Perhaps the importance of trade is overstated? This is possible but the calibrations used in Comerford, Myers & Rodriguez Mora (2013) are consistent with the latest estimates and advanced methodologies in the literature (see Arkolakis, Costinot & Rodriguez-Clare (2012) and Simonovska & Waugh (2013)). If the positive effects of trade are real, then conditional on the real wealth distribution of countries, this implies that smaller countries must compensate: they appear to have higher intrinsic productivity (i.e. a higher productivity before considering the impact of trade). Comparable results to the above table but now for the elasticity of this intrinsic productivity with respect to national population are:

Country grouping

Elasticity of intrinsic productivity w.r.t. population size

Whole World






If we could interpret these figures as representing a causal relationship, then they suggest that Scotland would more than double its intrinsic productivity on achieving independence[2], an effect which dwarfs the 5% estimated cost of a border with rUK. However, we cannot interpret these numbers as causal and we can imagine clear endogenous mechanisms that may generate such observed relationships: perhaps productive regions, being already wealthy, choose independence whereas less productive regions, who see their wealthier neighbours, choose to join a larger state; this would give the appearance of small states being associated with high productivity. On the other hand, we may also imagine mechanisms that would enhance productivity in small independent states when compared with the peripheral regions of larger states: perhaps there are spillovers from having head office functions rather than branch offices, and head offices preferentially locate to be close to decision makers at nation state level rather than local authority level; perhaps simply economic governance works better in smaller states.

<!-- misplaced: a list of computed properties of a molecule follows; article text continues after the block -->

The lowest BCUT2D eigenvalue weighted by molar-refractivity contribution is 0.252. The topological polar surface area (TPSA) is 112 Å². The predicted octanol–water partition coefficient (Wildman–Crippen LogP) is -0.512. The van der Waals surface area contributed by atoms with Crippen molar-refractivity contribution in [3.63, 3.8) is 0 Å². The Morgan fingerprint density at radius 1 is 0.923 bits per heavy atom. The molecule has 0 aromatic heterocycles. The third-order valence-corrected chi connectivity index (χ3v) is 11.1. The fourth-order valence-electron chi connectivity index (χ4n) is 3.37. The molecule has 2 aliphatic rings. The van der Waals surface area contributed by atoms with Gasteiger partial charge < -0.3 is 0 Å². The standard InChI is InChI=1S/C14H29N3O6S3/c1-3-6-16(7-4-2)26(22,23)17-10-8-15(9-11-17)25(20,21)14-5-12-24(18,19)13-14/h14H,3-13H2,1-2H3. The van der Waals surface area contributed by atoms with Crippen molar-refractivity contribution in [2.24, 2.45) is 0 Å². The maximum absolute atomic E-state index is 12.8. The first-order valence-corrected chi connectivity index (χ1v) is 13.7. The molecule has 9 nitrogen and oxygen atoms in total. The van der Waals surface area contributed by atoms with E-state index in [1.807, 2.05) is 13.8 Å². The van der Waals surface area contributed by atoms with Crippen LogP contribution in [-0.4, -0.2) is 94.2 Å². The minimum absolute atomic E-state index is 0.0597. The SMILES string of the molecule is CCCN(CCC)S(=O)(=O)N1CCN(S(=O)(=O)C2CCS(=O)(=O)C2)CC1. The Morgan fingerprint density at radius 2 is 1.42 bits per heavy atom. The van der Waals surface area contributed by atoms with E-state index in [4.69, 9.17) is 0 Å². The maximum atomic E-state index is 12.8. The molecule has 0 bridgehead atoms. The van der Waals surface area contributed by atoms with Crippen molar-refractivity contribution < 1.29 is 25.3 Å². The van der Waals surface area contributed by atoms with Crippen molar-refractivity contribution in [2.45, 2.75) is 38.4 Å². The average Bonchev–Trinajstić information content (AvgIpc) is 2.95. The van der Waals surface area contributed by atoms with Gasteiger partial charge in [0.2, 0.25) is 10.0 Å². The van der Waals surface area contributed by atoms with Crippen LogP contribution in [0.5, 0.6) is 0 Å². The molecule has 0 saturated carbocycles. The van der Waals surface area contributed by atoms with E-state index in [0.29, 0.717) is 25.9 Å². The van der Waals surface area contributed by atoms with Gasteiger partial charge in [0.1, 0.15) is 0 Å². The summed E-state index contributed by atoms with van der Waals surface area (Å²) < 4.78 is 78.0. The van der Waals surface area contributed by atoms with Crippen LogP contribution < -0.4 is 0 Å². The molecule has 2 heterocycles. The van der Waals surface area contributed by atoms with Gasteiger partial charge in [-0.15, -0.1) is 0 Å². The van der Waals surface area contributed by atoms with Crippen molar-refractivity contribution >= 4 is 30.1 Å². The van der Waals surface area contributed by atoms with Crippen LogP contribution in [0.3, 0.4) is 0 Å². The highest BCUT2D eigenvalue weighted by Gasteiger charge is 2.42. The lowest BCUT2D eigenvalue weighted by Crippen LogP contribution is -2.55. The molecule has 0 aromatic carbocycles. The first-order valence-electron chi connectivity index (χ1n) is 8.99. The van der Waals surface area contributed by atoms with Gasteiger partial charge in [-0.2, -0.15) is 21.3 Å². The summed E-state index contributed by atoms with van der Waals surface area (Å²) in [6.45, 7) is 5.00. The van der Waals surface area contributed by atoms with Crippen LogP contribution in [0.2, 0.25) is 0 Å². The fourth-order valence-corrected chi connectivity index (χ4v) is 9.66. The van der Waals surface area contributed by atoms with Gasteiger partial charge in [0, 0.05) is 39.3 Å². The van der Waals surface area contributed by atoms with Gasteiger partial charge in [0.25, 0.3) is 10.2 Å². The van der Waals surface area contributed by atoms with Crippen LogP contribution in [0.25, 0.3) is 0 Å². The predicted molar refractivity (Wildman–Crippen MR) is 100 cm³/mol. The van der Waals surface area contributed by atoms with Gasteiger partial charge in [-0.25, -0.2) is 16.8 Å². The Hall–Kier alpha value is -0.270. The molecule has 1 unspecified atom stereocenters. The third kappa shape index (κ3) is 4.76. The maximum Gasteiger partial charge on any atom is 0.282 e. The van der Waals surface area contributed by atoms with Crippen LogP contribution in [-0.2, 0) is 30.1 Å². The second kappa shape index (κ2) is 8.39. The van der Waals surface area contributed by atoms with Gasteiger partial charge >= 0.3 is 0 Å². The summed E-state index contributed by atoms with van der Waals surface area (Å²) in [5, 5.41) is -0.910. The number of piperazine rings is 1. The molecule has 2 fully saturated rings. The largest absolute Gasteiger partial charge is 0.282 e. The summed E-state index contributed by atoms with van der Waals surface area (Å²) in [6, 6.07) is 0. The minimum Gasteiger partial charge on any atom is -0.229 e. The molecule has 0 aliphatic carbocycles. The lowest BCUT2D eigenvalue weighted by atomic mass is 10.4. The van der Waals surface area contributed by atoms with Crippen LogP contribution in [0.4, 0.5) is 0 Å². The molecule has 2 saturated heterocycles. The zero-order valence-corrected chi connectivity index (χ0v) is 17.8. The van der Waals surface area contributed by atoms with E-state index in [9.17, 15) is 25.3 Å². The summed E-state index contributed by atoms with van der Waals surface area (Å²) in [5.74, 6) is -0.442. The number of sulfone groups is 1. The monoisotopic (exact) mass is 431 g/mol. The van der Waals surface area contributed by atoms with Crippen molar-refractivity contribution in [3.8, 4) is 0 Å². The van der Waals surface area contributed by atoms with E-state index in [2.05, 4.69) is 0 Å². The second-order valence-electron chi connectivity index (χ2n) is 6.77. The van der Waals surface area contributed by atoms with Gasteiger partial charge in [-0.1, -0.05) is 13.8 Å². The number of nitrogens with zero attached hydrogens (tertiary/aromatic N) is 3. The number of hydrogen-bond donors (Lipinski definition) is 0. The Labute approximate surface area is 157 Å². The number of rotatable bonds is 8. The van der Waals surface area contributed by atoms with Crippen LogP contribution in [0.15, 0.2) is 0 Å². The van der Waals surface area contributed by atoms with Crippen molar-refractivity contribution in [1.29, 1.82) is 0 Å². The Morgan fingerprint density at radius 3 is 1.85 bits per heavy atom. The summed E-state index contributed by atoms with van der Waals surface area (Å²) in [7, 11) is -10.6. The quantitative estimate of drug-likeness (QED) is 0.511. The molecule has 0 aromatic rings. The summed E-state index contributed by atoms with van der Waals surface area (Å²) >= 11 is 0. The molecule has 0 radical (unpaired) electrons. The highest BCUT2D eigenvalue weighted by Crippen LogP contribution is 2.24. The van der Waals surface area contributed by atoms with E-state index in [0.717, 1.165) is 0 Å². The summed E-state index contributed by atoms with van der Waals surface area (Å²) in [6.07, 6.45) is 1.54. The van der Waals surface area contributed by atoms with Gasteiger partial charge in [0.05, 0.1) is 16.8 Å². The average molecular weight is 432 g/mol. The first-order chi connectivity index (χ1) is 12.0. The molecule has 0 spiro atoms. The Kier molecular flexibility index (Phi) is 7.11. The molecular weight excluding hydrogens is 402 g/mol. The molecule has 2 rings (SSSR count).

Whatever explains the discrepancy between the predictions of models with Gains From Trade, and the observed relationship between country size and wealth, I do not mean to suggest that net benefits for Scotland from independence are to be expected. I simply point out that the BIS paper’s focus on the costs from the loss of the UK single market is a partial analysis, and one which, in particular, cannot account for the success of small open economies.

[1] The results in the table should be interpreted as e.g. countries in the EU15 with twice the population of their peers have, on average GDP per capita that is 14% lower than in these smaller peers. *, ** & *** respectively represent significance at 10%, 5% & 1% levels in these naïve regressions. For these results to represent a true statistical relationship, it would need to be the case that log Population was causal for log GDP per capita, but that log GDP per capita was not causal for log Population. This is clearly not satisfied, so what we are looking at is simple correlations in observables rather than any structural relationship.
[2] Change in intrinsic productivity ~ exp(-0.3*ln(5million/60million)) > 2

About David Comerford

Post-doctoral researcher in economics